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Exclusion in the Middle Grades
Wed Nov 16, 2005 4:24 am
I'm doing some research on exclusion in early adolescence, ie, grade seven to nine. I'd like to know if any of you have any thoughts on the kids who are generally thought of as the "outsider" or the "different" one. Often these kids will have very low self-esteem. Is it a good idea to do things that should make them feel special, eg making them the student of the month in the class, or would that only serve to single that student out even more and make the child feel like an even bigger outsider?
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Wed Nov 16, 2005 4:36 am
I kind of think that making outsiders feel special will only have short term effects. A better strategy would be to get them to feel normal, by gradually involving them in a group. They don't have to necessarily be important, they just have to be part of the group.
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Wed Nov 16, 2005 6:07 am
If it happened to me, I would be embarrassed because I would feel even more excluded, plus all eyes would be on me. If you're an outsider, you generally do your best not to be noticed. Because when you do, people begin to think you're a teacher's pet, so you get excluded even more. It sucks.
Ubi caritas est vera, Deus ibi est.
"The mark of your ignorance is the depth of your belief in injustice and tragedy. What the caterpillar calls the end of the world, the Master calls the butterfly." ~ Richard Bach
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Wed Nov 16, 2005 6:33 am
Oh God, don't single them out. Every time I won a writing contest or won the geography bee or something the taunting got exponentially worse. And, getting the outsiders to participate in group...no...also bad. The only thing that helped me was finding other kids who were also different or oursiders. Safety in numbers. Once I learned there were others who felt like me, others who were different, I became o.k. with being different. Now, I celebrate my geekiness. Bow down before the queen of the nerds. Ok, maybe I went too far. My point is, the outsider is only going feel more like an outsider when singled out, it also reminds the bullies of the existance of the outsider (who probably wants to be invisible).
I reject your reality and substitute my own
Wed Nov 16, 2005 7:06 am
This is what I do in those kinds of situations...
Number one, Carmina is right, DO NOT SINGLE THEM OUT. Classmate of the month is about the worst thing you can do for them. But, don't exclude them either. If you're gently teasing other classmates (in a way that is clearly joking), then you should gently tease all classmates.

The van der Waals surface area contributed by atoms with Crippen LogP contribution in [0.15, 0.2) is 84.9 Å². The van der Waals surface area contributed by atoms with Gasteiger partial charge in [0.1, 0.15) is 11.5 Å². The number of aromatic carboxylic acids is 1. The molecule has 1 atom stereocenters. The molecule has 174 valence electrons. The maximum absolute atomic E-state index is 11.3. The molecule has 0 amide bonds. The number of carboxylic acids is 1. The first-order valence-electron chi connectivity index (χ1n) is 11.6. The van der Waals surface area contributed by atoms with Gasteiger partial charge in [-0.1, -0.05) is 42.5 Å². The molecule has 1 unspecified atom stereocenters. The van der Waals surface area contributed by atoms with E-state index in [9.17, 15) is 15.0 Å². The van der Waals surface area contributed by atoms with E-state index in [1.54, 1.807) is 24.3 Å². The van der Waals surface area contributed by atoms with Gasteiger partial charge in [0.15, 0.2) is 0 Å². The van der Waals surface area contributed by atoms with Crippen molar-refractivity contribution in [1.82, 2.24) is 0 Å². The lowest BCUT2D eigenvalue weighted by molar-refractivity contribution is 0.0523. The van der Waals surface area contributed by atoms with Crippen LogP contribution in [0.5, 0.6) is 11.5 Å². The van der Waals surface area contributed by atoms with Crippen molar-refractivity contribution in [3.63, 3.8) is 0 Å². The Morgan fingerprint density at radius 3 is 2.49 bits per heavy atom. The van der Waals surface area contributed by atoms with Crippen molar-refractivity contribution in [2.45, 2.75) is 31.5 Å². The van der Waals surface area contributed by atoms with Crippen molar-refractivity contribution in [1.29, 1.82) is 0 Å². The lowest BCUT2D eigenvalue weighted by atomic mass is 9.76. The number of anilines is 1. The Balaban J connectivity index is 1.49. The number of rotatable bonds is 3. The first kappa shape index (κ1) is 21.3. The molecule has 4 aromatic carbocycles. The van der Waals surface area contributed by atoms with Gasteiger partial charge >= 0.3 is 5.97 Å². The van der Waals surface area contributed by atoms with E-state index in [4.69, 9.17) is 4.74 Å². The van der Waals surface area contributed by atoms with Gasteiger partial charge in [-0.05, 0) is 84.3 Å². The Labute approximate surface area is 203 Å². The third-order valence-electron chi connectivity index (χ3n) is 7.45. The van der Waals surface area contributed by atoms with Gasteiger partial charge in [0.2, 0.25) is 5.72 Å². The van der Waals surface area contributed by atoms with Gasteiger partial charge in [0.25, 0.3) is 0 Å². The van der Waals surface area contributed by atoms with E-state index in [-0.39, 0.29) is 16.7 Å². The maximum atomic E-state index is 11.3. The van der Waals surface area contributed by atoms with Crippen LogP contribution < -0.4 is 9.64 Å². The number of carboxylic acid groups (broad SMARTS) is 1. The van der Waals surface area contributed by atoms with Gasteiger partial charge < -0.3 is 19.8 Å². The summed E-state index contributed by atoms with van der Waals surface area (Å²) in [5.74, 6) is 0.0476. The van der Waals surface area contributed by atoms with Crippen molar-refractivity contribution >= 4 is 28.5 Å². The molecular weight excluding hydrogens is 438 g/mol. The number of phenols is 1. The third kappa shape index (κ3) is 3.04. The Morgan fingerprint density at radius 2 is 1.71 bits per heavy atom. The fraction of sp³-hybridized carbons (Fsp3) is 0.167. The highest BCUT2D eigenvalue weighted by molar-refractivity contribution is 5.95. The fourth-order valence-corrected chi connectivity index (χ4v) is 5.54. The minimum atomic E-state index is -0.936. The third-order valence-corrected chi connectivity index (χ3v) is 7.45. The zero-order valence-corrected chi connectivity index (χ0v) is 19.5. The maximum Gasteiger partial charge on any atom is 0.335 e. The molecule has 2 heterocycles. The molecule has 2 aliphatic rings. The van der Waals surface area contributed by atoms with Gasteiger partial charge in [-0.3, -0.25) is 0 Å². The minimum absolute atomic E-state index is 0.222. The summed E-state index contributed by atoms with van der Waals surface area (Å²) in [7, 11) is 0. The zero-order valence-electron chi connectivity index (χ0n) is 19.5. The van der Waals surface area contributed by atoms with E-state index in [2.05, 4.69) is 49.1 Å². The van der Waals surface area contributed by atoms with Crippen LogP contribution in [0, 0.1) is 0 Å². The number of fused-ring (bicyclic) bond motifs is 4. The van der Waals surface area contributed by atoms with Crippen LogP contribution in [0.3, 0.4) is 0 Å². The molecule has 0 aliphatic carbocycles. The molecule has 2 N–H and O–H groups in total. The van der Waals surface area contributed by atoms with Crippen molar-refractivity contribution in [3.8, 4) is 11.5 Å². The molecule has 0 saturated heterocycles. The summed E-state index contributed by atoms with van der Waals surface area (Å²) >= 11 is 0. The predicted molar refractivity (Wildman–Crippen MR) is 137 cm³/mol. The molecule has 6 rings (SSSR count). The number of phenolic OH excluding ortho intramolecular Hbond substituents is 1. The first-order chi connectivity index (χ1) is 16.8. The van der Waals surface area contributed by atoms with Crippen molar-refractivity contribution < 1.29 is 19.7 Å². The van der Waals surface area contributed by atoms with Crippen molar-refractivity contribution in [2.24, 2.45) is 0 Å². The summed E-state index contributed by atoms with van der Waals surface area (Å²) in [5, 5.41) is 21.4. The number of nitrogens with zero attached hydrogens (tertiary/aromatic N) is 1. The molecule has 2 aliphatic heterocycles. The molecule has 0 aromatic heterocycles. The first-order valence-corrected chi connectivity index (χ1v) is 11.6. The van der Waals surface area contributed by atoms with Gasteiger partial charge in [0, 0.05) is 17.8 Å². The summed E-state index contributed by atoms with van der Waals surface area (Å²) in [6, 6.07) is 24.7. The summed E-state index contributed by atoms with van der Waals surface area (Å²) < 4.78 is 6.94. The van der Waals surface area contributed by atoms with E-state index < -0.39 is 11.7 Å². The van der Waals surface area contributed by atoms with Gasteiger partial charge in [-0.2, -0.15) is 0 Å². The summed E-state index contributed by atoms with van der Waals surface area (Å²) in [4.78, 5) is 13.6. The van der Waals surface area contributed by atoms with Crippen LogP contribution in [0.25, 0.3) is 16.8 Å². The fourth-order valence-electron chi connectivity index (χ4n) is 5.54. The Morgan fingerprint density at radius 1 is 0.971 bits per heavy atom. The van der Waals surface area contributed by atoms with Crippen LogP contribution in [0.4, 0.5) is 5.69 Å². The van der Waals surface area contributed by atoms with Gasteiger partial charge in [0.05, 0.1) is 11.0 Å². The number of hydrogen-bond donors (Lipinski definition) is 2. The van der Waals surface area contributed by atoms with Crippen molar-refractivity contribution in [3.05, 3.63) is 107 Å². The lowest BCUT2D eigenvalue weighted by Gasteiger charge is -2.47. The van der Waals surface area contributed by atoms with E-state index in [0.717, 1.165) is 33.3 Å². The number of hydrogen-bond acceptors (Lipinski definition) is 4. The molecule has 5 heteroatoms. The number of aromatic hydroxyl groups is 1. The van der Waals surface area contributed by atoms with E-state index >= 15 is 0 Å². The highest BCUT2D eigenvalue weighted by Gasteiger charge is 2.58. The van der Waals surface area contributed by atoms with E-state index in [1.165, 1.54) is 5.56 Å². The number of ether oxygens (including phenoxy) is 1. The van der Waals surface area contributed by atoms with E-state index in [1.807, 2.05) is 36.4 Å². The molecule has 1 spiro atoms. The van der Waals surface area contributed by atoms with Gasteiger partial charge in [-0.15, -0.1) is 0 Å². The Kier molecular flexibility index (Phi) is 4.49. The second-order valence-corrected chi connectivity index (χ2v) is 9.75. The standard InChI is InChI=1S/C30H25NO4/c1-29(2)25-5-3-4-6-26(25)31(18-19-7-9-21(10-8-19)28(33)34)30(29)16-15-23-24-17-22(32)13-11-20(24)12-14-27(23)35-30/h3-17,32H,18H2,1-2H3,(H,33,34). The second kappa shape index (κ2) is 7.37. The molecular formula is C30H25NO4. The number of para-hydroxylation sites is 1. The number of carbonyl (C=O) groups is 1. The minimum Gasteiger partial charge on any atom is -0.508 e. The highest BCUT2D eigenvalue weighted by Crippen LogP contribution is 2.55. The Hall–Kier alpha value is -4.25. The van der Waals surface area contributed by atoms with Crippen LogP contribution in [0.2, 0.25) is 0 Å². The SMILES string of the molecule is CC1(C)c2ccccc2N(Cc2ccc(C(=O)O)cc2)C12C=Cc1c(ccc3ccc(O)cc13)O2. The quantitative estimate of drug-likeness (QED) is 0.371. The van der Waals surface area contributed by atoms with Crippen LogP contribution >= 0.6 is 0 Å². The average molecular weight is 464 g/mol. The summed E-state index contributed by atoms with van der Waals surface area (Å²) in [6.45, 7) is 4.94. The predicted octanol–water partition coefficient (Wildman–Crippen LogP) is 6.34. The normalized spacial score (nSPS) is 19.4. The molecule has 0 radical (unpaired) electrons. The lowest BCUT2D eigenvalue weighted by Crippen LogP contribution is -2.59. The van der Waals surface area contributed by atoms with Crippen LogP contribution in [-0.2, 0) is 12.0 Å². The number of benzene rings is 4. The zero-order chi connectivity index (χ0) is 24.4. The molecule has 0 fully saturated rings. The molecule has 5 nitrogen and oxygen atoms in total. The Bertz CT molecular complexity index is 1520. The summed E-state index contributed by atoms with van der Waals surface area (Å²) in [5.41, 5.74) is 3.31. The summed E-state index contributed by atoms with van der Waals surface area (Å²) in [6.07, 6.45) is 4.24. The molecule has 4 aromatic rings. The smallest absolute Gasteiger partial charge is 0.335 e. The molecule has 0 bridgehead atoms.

The most important thing that can be done, actually, is for the teacher or adult leader to show the reculusive classmate that they actually know his/her name. Often times those students in the back think that the teacher does not know who they are.
Number two, find a situation in which the student isn't so quiet. Everyone is different, and that student may just feel uncomfortable in a large group setting; splitting into small groups can often make a quiet person very talkative. But, for all people, it's different. I've known a few who were only talkative when they were speaking directly in front of the entire group.
Number three, make the student feel appreciated; a smile and a pat on the back can go a really long way. It's often a very good idea for the adult leader to take time to talk to the student about stuff not related to the session, such as asking what they did yesterday.
All in all, the most important thing to do to draw a student out of the back is to make that student comfortable with the teacher. For the teacher that means establishing a strong rapport, and to be very open and amiable.
Of course, this is more for the seventh and eighth grade levels. Once you reach high-school (or the equivalent thereof), it's very different. But it's all always very important for the student to know that the teacher knows their name, and the best teachers know all the students names by the end of the first hour of class (not to brag or anything, but I'm able to memorize eighty-three names in one hour, and not forget them
But, it's also important to keep in mind that being an outsider is not a bad thing. Some people are only content when they are with other people, and others are only content when they are by themself.
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Tue Dec 20, 2005 3:43 pm
Addition to Deceased Topic
I'd like to add that while the small acts of kindness are certainly neccessary (i.e. pat on back), they really must be small. If another child notices that this is the only kid getting a pat on the back, it again singles him out and they taunt him again. So instead you pat several kids on the back out the door and tell a couple of kids goodbye on your own way out the door, including that student.
The worst bullies you will ever encounter in your life are your own thoughts.
— Bryant McGill
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